The arcade has a brick groin vault with transverse arches, inner four-centred arched openings with late 20th century shop fronts, and an entrance at the left end.
The first floor has double-chamfered-mullioned windows with leaded glazing, most of two lights though the window that to left end has three lights with a round-headed upper light, the second last window to the right has four lights with transom and two round-headed upper lights, and the octagon has windows of two round-headed lights to the angled faces.
There are square panels with raised black letters reading ‘The Corn Exchange.’
The recessed range has a window that was originally of three lights, and a mid-20th century shop front at the corner. The first floor has canted a oriel with 1:3:1 lights with round-headed lights, and a three-light window to the left, all ovolo-mullioned. This is dated 1849, and there is shaped gable and cross-axial stack.
The right return has similar details and a 20th century, single-storey addition. The lettering reads: ‘Market Hall.’
The left return has a shop front with an entrance to the left with a four-centred head with a cornice, overlight and glazed door. The first floor has a single light and a three-light window. Here the lettering reads ‘Savings Bank.’ There is a parapet and a 20th century dormer.
Inside the building, there are jack arches to the shops and a hammer-beam roof in the first floor hall.
The arcaded ground floor was a market hall, and the upper floor, with an octagonal north end, housed the corn exchange, and was also used as an assembly hall. A savings bank in the same style was built at the Bore Street end of the building. The market hall was let to the corporation and was used as a butter and poultry market. The doors and glazing were added around 1889.
The whole building was bought by Lichfield Corporation on 15 February 1902. The ground floor continued in use as a market hall, and the upper floor, after being occupied by the War Office from 1916, became the Lichfield City Institute in 1920.
In the mid-1970s, shops were built on the ground floor and the upper floor was converted into a restaurant. Today McKenzie’s is one of the best-known restaurants in Lichfield, and the Corn Exchange with its arcade remains one of the landmark buildings in Lichfield.
When I was speaking at Lichfield Civic Society on Tuesday evening, I mentioned in an aside how missed the former Staffs Bookshop, which was my favourite second-hand bookshop in Lichfield until its demise a few years ago.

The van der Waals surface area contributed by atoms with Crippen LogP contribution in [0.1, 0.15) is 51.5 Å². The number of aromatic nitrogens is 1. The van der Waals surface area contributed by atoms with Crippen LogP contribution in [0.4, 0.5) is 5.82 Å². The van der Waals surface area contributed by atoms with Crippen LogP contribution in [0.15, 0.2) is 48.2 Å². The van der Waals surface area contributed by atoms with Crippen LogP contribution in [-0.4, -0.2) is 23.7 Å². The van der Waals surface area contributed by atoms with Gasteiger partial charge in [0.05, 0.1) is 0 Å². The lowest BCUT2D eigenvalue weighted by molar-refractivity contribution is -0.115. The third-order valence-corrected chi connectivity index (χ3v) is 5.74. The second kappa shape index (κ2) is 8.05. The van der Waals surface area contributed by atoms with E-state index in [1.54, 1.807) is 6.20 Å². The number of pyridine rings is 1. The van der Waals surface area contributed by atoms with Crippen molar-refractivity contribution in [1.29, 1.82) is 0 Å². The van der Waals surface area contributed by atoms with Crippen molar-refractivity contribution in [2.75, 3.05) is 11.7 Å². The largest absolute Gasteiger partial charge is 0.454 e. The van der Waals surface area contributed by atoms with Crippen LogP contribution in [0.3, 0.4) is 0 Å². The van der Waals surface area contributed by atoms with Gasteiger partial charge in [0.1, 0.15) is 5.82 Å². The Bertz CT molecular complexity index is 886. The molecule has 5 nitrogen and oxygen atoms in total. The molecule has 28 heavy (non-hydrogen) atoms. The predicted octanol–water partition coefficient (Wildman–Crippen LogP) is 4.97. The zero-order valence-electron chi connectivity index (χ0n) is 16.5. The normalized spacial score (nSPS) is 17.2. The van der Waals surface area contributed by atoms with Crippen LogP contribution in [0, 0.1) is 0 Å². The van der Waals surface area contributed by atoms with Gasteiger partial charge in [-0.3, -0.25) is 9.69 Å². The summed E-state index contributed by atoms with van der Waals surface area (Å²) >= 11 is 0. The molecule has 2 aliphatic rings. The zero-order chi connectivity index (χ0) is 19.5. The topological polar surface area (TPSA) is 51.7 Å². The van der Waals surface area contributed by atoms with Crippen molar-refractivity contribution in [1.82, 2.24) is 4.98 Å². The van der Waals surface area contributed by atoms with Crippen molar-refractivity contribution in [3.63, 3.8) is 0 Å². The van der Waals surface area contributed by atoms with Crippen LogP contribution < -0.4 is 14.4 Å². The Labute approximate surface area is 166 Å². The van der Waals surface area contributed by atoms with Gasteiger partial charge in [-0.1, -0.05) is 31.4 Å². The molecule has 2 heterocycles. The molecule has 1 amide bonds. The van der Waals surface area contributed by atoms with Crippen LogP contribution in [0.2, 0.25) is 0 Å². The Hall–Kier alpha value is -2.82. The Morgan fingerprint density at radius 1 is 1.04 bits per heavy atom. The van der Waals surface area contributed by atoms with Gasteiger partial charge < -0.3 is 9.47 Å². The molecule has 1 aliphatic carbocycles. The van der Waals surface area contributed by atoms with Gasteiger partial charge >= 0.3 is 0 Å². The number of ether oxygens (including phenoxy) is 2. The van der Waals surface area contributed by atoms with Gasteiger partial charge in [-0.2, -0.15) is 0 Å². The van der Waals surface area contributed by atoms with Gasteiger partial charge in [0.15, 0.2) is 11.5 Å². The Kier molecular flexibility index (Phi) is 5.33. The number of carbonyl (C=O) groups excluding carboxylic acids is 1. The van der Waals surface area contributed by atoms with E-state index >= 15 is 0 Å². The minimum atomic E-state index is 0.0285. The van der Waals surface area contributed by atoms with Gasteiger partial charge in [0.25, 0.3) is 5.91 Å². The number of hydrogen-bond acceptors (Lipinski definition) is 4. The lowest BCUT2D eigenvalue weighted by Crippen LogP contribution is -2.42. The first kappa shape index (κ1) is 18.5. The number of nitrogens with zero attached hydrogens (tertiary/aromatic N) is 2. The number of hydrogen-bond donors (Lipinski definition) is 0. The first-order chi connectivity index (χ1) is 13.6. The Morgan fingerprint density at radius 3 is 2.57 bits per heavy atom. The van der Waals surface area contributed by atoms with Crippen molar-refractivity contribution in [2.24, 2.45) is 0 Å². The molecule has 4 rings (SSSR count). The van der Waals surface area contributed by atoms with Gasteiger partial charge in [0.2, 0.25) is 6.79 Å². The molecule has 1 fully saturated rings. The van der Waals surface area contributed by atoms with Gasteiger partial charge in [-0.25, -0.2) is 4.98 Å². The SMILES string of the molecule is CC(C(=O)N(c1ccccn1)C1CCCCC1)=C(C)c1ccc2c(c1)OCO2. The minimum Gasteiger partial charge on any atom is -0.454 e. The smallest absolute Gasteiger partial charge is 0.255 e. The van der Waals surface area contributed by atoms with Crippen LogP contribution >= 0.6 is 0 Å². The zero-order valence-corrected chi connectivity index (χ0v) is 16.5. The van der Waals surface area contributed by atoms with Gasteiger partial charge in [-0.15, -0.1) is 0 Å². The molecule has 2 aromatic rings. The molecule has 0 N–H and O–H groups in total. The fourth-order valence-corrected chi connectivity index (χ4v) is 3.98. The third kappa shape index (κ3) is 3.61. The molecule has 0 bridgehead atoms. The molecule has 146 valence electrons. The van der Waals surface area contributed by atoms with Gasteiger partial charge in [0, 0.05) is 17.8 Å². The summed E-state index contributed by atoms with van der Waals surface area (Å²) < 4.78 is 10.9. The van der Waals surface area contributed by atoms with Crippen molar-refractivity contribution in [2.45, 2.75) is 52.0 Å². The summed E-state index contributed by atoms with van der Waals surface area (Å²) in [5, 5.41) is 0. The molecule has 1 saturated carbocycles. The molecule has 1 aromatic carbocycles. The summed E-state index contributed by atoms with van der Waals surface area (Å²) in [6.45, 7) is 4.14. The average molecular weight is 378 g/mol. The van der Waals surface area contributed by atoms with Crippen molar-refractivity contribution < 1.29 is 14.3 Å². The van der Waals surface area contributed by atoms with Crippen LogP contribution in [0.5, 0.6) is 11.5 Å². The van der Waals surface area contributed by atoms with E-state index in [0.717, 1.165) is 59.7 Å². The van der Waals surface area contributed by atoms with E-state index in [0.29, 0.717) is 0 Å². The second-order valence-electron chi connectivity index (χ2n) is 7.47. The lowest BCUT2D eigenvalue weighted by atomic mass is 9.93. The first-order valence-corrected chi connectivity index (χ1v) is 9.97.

But before I left Lichfield, I spent time in the second-hand book sections in the Oxfam shop in Market Street, the antiquarian bookshelves in the Samuel Johnson Birthplace Museum on the corner of Market Street and Breadmarket Street, opposite the Market Square, and in the new and second-hand book sections in the Cathedral Shop in the Cathedral Close.
If there is a downside to travelling on Ryanair between Birmingham and Dublin, it is not being able to bring back as many books as my eyes covet in my cabin baggage. But some of the books I brought back this week include the Staffordshire volume of the Domesday Book series published by Phillimore in the 1970s, an eccentric but delectable book on architecture by John Betjeman, a collection of poems by Odysseus Elytis, and a new book by Keith Ward challenging fundamentalist readings of the Gospels.
In the 1970s, Phillimore of Chichester published a series of books on the Domesday Book arranged by the ancient counties or shires, which had changed little until 1974. The series, edited by John Morris, aimed to make these fundamental sources for local history more widely available, giving the original text and a new translation.
The Domesday Book was a statistical survey of England in 1086, including a census of the population and productive resources, their value and who held them. It was unmatched in Europe for centuries. The Staffordshire volume, published in 1976, was edited from a draft translation prepared by Alison Hawkins and Alex Rumble.
Although Comberford is not recorded in the Domesday Book, there are interesting entries for Wigginton, the manor that then included Comberford, and, of course for Lichfield and Tamworth, as well as other places I have written about in recent years or that are linked to the Comberford family, including Wolseley, Weeford, Rugeley, Penkridge and Wednesbury.